Daily Wisdomisms: The Tao te Ching 38

Another quote from Stephen Mitchell’s translation of the Tao. I know there are several translations out there, but this is by far my favorite. Poetic and powerful all in one.

Ever thought to yourself, “There isn’t enough time in the day!” “I can’t get everything done!” Or maybe you’ve noticed all the other busy little bees buzzing around the streets and stores and thought something similar about them. Little do they (we) know, our lack of time stems from trying to do too much with our time. Enjoy!

The Master doesn’t try to be powerful;
thus he is truly powerful.
The ordinary man keeps reaching for power;
thus he never has enough.

The Master does nothing,
yet he leaves nothing undone.
The ordinary man is always doing things,
yet many more are left to be done.

The kind man does something,
yet something remains undone.
The just man does something,
and leaves many things undone.
The moral man does something,
and when no one responds
he rolls up his sleeves and uses force.

When the Tao is lost, there is goodness.
When goodness is lost, there is morality.
When morality is lost, there is ritual.
Ritual is the husk of true faith,
the beginning of chaos.

Therefore the Master concerns himself
with the depths and not the surface,
with the fruit and not the flower.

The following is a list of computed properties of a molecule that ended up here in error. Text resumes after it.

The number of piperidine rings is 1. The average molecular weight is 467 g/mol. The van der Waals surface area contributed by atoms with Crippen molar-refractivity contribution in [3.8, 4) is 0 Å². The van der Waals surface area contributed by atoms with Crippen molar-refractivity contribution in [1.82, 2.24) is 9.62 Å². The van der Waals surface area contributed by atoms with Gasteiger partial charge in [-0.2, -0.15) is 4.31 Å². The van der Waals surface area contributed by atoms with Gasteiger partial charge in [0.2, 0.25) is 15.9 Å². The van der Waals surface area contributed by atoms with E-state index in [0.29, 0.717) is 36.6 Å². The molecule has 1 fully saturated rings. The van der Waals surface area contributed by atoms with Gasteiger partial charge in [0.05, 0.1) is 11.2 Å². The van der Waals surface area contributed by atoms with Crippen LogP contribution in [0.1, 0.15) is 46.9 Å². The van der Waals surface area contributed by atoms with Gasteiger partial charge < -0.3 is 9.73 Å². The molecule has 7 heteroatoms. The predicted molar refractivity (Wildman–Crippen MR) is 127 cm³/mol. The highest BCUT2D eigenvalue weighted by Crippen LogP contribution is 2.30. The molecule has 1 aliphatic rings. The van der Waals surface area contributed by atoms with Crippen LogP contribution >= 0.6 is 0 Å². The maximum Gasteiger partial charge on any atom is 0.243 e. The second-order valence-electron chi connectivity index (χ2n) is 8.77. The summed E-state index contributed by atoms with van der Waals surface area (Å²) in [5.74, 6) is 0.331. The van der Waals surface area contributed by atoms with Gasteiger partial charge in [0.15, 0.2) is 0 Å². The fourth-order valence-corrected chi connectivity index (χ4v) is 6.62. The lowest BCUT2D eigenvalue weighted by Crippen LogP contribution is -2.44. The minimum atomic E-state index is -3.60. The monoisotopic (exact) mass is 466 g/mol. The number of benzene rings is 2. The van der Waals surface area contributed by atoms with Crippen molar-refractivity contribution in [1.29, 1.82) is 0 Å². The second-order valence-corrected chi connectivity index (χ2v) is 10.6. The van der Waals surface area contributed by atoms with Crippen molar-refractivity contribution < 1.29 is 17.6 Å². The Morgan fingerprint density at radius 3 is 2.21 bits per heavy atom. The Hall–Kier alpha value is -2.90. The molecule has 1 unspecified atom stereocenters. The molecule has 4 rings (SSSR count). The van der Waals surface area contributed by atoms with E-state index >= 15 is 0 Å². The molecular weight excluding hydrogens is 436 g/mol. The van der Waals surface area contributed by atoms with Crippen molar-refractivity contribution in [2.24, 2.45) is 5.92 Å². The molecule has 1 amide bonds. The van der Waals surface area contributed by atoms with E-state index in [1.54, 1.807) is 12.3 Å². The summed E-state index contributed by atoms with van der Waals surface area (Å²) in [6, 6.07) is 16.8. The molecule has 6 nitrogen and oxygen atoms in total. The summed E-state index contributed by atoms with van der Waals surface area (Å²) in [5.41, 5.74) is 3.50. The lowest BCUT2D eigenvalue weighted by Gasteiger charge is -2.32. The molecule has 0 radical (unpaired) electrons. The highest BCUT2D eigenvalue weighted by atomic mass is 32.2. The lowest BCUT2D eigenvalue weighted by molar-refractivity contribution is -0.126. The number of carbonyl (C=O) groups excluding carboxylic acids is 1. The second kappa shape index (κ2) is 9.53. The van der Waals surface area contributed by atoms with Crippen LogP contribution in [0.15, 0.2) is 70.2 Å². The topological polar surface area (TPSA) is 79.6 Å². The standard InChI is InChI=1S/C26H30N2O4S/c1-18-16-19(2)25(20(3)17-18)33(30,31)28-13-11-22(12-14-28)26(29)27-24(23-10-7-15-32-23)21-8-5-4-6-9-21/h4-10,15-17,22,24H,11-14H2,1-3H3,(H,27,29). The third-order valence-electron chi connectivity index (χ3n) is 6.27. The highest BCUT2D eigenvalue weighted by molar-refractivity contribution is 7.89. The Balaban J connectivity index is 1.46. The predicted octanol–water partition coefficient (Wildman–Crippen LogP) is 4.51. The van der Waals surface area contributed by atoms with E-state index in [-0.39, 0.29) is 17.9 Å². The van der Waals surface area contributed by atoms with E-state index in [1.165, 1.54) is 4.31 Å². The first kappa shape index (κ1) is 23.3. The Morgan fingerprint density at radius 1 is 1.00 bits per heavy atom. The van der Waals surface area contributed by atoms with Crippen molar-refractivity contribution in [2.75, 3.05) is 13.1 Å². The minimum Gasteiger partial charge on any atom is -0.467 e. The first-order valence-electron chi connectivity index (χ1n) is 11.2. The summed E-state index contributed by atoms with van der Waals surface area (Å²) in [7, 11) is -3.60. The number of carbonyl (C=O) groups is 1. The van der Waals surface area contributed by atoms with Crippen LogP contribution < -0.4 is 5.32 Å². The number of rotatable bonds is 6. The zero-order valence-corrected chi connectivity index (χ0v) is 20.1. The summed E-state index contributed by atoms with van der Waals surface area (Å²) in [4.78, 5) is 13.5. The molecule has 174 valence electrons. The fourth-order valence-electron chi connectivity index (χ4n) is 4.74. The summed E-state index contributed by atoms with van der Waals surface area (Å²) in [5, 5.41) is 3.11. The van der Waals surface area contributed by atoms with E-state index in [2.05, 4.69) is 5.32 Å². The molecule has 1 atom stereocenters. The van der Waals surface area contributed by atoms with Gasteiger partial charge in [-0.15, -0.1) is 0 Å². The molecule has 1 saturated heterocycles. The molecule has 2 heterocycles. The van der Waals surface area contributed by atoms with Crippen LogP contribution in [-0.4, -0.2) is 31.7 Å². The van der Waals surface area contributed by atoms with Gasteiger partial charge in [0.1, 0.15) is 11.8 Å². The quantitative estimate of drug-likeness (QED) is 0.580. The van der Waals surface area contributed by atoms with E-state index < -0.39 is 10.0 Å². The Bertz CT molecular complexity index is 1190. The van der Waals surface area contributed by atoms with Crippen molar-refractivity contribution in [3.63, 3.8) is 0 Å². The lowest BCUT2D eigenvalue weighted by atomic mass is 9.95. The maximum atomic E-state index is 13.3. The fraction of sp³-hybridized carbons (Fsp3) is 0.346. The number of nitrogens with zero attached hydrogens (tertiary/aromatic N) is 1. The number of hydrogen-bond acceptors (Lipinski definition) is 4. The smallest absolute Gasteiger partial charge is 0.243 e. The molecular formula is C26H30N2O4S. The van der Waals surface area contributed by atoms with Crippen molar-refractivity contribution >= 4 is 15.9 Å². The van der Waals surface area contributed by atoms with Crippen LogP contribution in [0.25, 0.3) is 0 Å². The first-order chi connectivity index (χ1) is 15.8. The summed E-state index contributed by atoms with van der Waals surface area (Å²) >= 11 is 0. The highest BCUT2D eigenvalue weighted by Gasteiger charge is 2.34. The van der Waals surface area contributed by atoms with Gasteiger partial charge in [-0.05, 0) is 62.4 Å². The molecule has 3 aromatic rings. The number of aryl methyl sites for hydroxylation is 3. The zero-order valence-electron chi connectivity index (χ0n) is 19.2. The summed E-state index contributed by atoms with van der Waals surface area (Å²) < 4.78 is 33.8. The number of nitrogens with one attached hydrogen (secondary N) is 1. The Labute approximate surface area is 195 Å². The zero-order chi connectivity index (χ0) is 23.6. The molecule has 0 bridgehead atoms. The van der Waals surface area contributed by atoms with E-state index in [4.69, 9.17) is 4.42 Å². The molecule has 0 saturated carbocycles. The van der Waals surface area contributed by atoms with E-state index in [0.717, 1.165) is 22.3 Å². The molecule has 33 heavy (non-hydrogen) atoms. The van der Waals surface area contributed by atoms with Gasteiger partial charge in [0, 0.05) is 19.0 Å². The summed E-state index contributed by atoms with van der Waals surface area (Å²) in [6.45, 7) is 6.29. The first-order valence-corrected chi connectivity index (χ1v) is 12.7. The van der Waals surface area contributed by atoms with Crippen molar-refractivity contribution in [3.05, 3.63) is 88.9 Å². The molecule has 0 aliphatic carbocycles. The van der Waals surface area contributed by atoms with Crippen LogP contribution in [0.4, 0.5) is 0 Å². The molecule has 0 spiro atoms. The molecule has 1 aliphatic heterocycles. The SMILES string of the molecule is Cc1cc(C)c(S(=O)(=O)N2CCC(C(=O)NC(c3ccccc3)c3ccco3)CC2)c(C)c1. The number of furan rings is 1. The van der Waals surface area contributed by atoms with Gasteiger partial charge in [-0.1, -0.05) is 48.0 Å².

He has no will of his own.
He dwells in reality
and lets all illusions go.

—-The Tao te Ching ch. 38.

The second to last stanza really speaks to me. I think this is where humanity is at. Caught in the throes of ritual because we’ve lost sight of God, or the Tao. You need only watch a few minutes of the news or scroll through the headlines to see that chaos has already begun. So for the love of God, focus on the fruit!

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About Universal Shift

I am the Sonata Unusual. I coat myself with some obtuse angle too far below zero to become any warmer. I create motivation, activate schemas, moisten gardens with scents of natural honeydew. Construct this meaning, you sleepy flock. Silence your singing—despairing contortions out of tune. Shatter the brittle butterfly glass with your hideous wailing. I am born of my god’s imagination. When I die I shall meet him. For there are many things to discuss over tea…or scotch.

Posted on February 4, 2013, in Author, Philosophy, poetry, Religion and Spirituality, Spirituality, writing and tagged , , , , , , , , , , , , , , , , , , , . Bookmark the permalink. 2 Comments.

  1. Princess KickaPoo

    This couldn’t be more spot on. Great passage.

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